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August 29, 2019

My swing philosophies have remained the same for more than 20 years, mostly because they’re based on the accepted principles of physics and my own study of human anatomy. I’ve changed the way I’ve taught them here and there in response to the onslaught of innovative coaching tools, but if you look at the success the players my team has worked with — notably 2007 Masters and 2015 Open Championship winner Zach Johnson — there’s no arguing that they’ve stood the test of time.

My method shines a bright light on how the right arm works in the swing, and much of it borrows from what we see athletes do in other sports and activities. Picture a baseball player smacking a home run, or a fisherman casting a line: the right elbow leads the hands.

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This relationship not only delivers efficient energy, it provides a template for what you need to do well in the rest of your swing and, more importantly, avoid unnecessary compensations. Recreational golfers don’t have the time to hit practice balls eight hours a day, or perhaps the athleticism to do what Tour players do. It doesn’t matter.

Just follow the six simple steps outlined below. A Tour-ready swing is just around the corner.

Your Best Backswing

Most golfers tend to overswing on their way to the top, leading to a litany of bad positions. Your arms can get too far behind you or lift too high. Other maladies: a flying right elbow, a bent left arm, and spine-angle changes— all consistency- killers. To make sure this doesn’t happen, simply keep your left arm straight, or as close to straight as possible. I liken it to the spokes on a wagon wheel.

As everyone knows, each spoke is the same size and they never grow or shrink, thus keeping the wheel round.

In a solid backswing, your left arm acts just like the spokes, maintaining its length all the way to the top— and giving structure to your backswing. The length of your “spoke” depends on your anatomy, specifically the length of your arms and the size of your chest. Combined they determine the ideal stopping point in your backswing. To find out yours, perform the test pictured below.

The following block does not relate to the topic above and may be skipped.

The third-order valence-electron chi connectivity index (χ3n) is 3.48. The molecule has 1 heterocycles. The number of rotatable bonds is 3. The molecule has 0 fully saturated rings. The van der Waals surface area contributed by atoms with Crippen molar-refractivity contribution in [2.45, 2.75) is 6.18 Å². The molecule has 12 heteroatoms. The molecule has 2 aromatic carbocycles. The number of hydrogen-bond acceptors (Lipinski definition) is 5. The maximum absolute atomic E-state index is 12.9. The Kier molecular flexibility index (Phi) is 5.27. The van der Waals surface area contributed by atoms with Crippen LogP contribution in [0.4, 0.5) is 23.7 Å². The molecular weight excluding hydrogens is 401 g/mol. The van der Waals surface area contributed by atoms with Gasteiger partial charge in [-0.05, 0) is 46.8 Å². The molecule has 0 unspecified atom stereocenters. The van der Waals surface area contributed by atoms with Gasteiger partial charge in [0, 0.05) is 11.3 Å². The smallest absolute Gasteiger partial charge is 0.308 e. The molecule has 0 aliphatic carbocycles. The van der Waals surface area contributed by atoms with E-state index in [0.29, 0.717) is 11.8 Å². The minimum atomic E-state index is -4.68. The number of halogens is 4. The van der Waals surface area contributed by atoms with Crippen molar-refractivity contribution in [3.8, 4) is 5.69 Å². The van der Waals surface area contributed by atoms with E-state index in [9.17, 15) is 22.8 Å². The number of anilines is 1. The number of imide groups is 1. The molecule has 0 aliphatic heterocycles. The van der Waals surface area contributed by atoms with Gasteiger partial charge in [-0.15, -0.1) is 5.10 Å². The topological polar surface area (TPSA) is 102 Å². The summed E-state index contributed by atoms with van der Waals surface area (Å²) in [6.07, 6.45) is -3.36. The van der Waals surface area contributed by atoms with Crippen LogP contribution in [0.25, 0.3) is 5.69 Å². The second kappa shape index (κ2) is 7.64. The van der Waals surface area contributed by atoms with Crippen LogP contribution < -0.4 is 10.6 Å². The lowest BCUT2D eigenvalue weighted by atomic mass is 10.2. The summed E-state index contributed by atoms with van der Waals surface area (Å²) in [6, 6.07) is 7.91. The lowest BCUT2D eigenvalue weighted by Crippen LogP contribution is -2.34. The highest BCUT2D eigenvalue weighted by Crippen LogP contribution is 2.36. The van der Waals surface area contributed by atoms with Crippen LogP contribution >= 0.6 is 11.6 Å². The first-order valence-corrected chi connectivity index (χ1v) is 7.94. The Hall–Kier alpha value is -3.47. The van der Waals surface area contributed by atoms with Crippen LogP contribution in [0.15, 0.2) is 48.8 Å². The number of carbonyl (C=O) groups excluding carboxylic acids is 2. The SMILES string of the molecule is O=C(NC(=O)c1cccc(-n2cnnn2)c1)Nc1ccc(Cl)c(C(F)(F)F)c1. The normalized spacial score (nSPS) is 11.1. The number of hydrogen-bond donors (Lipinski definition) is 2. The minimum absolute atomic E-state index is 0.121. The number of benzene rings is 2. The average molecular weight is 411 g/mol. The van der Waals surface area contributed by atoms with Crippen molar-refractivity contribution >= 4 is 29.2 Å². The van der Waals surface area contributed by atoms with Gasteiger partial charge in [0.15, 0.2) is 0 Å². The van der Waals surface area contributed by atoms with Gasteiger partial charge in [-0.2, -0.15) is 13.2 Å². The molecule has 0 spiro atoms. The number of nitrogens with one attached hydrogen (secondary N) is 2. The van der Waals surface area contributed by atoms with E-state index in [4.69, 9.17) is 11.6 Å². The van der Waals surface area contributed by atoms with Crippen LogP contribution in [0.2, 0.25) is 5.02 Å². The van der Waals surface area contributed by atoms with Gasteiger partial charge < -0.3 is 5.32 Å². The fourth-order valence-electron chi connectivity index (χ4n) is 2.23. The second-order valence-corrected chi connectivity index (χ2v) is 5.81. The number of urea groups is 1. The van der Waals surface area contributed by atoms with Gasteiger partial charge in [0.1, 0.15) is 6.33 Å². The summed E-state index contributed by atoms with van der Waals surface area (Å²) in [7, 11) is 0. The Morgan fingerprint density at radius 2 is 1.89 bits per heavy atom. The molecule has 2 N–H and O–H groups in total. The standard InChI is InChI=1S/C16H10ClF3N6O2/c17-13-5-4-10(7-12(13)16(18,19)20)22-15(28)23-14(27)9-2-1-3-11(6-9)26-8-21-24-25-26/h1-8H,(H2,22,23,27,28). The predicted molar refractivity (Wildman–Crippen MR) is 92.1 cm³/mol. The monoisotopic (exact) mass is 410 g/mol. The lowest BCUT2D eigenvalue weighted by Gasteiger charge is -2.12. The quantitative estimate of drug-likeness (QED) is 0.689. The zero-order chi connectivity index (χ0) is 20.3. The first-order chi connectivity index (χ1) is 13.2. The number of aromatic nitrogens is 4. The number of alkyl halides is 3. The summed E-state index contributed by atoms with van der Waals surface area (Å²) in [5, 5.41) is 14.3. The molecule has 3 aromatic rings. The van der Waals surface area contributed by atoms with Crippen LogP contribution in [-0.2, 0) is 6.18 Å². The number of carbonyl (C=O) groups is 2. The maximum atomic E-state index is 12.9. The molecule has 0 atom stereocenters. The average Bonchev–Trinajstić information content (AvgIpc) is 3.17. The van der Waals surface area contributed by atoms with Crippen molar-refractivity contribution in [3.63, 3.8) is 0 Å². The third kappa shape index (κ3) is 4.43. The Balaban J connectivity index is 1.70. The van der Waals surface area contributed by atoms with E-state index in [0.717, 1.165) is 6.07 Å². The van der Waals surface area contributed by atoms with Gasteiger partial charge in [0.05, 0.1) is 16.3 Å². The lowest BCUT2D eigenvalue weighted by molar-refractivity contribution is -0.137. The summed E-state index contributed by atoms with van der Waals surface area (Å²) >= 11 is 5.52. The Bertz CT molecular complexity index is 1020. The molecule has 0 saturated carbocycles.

In minutes, you’ll groove the perfect backswing for your body type— and an error-free top position that can’t miss.

Your Best Downswing

Finding your perfect top position will help eliminate many common downswing errors, including casting, flipping and swinging outto-in. Better yet, it will set you up to deliver the club to the ball efficiently and effectively with barely any thought. There’s one last step: training your right elbow to lead your hands. Start by repeating the test above, but this time while holding one of your clubs.

Once you’ve reached your ideal top position, remove your left hand from the handle and hook it under your right elbow (photo, above left), applying slight pressure. While resisting this pressure, use your left hand to pull your right elbow down and in front of you (photo, above right). It should mimic the feel of skipping a rock on a lake, with your right elbow “driving” forward and dictating the action. (Some less flexible golfers may have difficulty achieving this position. If so, use a shorter arm swing when you perform the backswing test.)

Notice how getting the right elbow into the correct delivery position “shallows” the shaft and creates powerful lag. Perfect! Continue to work toward impact, keeping your right elbow in front of you (photo, right). Now you can strike the ball with your hands ahead of the clubhead—just like a Tour pro! The more you perform these drills, the better you’ll re-create the same feels on the course— and crush shots like never before.